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The Helium-3 Shortage: Supply/Demand

May 26, 2015

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The world is experiencing a shortage of helium-3, a rare isotope of helium with applications in
homeland security, national security, medicine, industry, and science. For many years the supply
of helium-3 from the nuclear weapons program outstripped the demand for helium-3. The
demand was small enough that a substantial stockpile of helium-3 accumulated. After the terrorist
attacks of September 11, 2001, the federal government began deploying neutron detectors at the
U.S. border to help secure the nation against smuggled nuclear and radiological material. The
deployment of this equipment created new demand for helium-3. Use of the polarized helium-3
medical imaging technique also increased. As a result, the size of the stockpile shrank. After
several years of demand exceeding supply, a call for large quantities of helium-3 spurred federal
officials to realize that insufficient helium-3 was available to meet the likely future demand.

  • 1. The Helium-3 Shortage: Supply, Demand, andOptions for CongressDana A. SheaSpecialist in Science and Technology PolicyDaniel MorganSpecialist in Science and Technology PolicyDecember 22, 2010Congressional Research Service7-5700 www.crs.gov R41419CRS Report for CongressPrepared for Members and Committees of Congress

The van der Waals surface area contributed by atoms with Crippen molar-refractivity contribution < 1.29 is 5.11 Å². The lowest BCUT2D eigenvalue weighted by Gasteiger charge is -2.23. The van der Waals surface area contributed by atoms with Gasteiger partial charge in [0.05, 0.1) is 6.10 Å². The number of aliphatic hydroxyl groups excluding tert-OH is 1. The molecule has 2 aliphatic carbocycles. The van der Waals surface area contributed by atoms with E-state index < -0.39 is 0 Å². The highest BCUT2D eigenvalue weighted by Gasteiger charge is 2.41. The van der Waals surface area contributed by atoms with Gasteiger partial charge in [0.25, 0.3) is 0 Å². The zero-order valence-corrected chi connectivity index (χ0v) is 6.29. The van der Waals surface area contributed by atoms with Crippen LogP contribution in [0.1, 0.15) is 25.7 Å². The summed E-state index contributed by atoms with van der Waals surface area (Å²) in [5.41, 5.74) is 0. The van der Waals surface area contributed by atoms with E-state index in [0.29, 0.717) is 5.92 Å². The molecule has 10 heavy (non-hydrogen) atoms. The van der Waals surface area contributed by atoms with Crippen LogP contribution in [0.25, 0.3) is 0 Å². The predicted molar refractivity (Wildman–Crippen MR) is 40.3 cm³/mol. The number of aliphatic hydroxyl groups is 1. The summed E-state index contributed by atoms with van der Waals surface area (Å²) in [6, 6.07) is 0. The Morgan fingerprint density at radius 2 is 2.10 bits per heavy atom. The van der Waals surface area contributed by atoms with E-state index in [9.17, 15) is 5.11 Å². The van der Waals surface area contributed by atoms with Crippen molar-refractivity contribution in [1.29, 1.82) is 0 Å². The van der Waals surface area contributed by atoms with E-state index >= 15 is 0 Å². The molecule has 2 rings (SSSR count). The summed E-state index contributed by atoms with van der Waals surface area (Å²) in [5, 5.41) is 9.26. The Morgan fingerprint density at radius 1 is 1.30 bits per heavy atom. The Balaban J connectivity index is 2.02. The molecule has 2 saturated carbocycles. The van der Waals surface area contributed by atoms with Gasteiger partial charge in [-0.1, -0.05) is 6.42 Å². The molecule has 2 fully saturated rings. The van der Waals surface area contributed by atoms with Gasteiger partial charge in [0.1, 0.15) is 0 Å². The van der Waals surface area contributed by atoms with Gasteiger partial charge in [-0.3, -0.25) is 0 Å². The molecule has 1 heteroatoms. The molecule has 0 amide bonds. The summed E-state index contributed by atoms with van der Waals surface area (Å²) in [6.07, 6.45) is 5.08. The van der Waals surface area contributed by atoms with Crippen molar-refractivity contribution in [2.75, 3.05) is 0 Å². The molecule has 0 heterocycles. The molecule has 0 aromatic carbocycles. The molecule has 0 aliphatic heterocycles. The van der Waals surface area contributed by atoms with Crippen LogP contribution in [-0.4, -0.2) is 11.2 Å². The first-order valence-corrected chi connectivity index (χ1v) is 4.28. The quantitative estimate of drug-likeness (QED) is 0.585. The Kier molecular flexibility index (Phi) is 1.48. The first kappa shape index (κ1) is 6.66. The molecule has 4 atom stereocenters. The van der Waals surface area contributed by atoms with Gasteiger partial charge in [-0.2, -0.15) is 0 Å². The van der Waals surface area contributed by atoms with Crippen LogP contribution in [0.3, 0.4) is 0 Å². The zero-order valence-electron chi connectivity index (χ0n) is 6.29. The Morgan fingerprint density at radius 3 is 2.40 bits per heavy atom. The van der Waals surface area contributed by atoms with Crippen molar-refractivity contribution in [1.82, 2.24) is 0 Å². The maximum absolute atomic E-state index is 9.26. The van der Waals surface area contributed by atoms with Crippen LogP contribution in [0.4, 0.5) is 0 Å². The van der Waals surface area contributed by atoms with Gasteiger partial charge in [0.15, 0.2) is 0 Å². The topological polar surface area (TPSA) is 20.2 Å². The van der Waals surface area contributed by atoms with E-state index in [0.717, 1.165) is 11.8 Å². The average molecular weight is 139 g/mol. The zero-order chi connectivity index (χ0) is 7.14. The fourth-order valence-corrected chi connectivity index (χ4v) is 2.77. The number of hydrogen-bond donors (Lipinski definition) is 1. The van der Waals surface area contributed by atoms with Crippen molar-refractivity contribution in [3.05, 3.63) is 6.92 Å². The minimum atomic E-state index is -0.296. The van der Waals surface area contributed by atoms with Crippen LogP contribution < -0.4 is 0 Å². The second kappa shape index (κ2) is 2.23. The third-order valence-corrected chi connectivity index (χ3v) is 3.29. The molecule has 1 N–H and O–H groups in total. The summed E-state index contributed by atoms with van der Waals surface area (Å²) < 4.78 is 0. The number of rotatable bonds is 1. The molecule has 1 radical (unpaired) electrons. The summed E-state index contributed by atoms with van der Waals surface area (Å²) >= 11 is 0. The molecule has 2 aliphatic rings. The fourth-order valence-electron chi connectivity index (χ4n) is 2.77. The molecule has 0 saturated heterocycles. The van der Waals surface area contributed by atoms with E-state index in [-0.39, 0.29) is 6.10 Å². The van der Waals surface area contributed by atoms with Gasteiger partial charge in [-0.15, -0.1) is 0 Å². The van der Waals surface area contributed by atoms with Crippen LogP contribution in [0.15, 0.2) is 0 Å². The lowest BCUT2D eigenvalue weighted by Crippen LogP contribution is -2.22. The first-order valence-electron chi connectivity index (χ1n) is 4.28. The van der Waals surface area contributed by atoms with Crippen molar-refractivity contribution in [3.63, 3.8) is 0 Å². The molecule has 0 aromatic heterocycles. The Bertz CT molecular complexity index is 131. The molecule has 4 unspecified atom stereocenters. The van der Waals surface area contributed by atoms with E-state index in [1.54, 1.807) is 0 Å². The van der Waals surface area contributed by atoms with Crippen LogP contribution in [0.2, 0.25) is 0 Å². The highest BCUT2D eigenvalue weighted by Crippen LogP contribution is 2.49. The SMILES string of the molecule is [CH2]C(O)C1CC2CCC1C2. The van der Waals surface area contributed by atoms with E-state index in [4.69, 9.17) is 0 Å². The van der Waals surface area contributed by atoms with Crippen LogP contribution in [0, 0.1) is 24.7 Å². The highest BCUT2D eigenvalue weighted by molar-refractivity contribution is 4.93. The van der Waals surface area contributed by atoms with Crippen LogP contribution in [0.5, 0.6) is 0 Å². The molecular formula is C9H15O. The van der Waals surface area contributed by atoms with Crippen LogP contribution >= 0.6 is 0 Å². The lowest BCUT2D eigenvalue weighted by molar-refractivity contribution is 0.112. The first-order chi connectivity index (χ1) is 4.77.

2. The Helium-3 Shortage: Supply, Demand, and Options for CongressSummaryThe world is experiencing a shortage of helium-3, a rare isotope of helium with applications inhomeland security, national security, medicine, industry, and science. For many years the supplyof helium-3 from the nuclear weapons program outstripped the demand for helium-3. Thedemand was small enough that a substantial stockpile of helium-3 accumulated. After the terroristattacks of September 11, 2001, the federal government began deploying neutron detectors at theU.S. border to help secure the nation against smuggled nuclear and radiological material. Thedeployment of this equipment created new demand for helium-3. Use of the polarized helium-3medical imaging technique also increased. As a result, the size of the stockpile shrank. Afterseveral years of demand exceeding supply, a call for large quantities of helium-3 spurred federalofficials to realize that insufficient helium-3 was available to meet the likely future demand.Policymakers now face a number of challenging decisions. In the short term, these decisions aremainly about how to allocate a scarce resource in the face of competing priorities: science versussecurity, the private sector versus the public sector, and national needs versus internationalobligations. Applications with unique needs may pose particular challenges. For example, sometypes of cryogenic research can only be accomplished using helium-3, whereas in medicalimaging and neutron detection, helium 3 has advantages but also alternatives. In the longer term,policymakers also face choices about how or whether to increase helium-3 supply or reducehelium-3 demand and about possible alternative mechanisms for allocating supply. It seems likelythat a combination of policy approaches will be necessary.In addition to the nuclear weapons program, potential sources of helium-3 include tritiumproduced as a byproduct in commercial heavy-water nuclear reactors; extraction of naturallyoccurring helium-3 from natural gas or the atmosphere; and production of either tritium orhelium-3 using particle accelerators. Until recently, the ready supply of helium-3 from the nuclearweapons program meant that these alternative sources were not considered economic. With thecurrent shortage, this perception may change.The federal response to the helium-3 shortage began only after the shortage had occurred. Policywas established first by an ad-hoc interagency group formed by the Departments of Energy(DOE), Homeland Security (DHS), and Defense (DOD), and then by an interagency committeeestablished by the National Security Staff. The committee developed a rationing scheme forallocating the available helium-3. Some federal and private-sector users received no allocation oran amount less than they had planned. Several federal agencies are investigating alternativesources of helium-3 and ways to reduce the demand.Congress is just beginning to grapple with the helium-3 problem. In April 2010, Congress held itsfirst hearing whose main subject was helium-3. So far, congressional attention appears to befocused on oversight of the current situation, how it arose, and the processes currently in place foraddressing it. In future hearings and legislation, Congress may address additional issues, such asincreasing the helium-3 supply, reducing demand, or changing how supply is allocated.This report discusses the nature of the shortage; federal actions undertaken so far to address it;current and potential sources of helium-3 and options for increasing the supply; current andprojected uses of helium-3 and options for reducing the demand; and options for allocating thesupply if it continues to fall short of the demand.Congressional Research Service 3. The Helium-3 Shortage: Supply, Demand, and Options for CongressContentsIntroduction ................................................................................................................................1What Is Helium-3?................................................................................................................1How Is Helium-3 Made? .......................................................................................................1What Is Helium-3 Used For?.................................................................................................1How Do Consumers of Helium-3 Obtain Supplies? ...............................................................2What Is the Public Policy Problem?.......................................................................................3Federal Response ........................................................................................................................4Identification of the Problem.................................................................................................4Executive Branch Actions .....................................................................................................4Congressional Actions...........................................................................................................5Helium-3 Supply.........................................................................................................................6Current Supply......................................................................................................................6Potential Additional Sources .................................................................................................8Tritium from Light-Water Nuclear Reactors ....................................................................8Tritium from Heavy-Water Nuclear Reactors...................................................................9Tritium or Helium-3 from Particle Accelerators............................................................. 10Helium-3 from Natural Gas........................................................................................... 10Helium-3 from the Atmosphere ..................................................................................... 12Options to Increase Supply.................................................................................................. 12Increase Domestic Tritium Production........................................................................... 13Import Tritium .............................................................................................................. 14Increase Domestic Recycling of Helium-3..................................................................... 15Import Helium-3 ........................................................................................................... 15Produce Helium-3 from Alternative Sources.................................................................. 16Helium-3 Demand..................................................................................................................... 16Current Uses of Helium-3 ................................................................................................... 17National and Homeland Security ................................................................................... 17Science ......................................................................................................................... 18Medicine....................................................................................................................... 18Industry ........................................................................................................................ 19Technological Alternatives to Reduce Demand .................................................................... 19Alternative Technologies for Neutron Detection ............................................................ 19Alternative Technologies for Other Applications ........................................................... 20Encouraging Development and Implementation of Alternative Technologies ................. 21Adjusting the Timing of Demand ........................................................................................ 21Allocating the Helium-3 Supply to Users .................................................................................. 21Current Public Auction System ........................................................................................... 22Current System for Interagency Distribution ....................................................................... 22Options for Allocation by the Government .......................................................................... 23Procedural Options for Government Allocation ............................................................. 23Criteria for Government Allocation ............................................................................... 23Allocation by the Market..................................................................................................... 25Summary of Issues for Congress ............................................................................................... 26Congressional Research Service 4. The Helium-3 Shortage: Supply, Demand, and Options for CongressFiguresFigure 1. Size of the Helium-3 Stockpile, 1990-2010...................................................................7Figure 2. Projected Helium-3 Demand, FY2009-FY2018 .......................................................... 17ContactsAuthor Contact Information ...................................................................................................... 26Acknowledgments ...............................................................................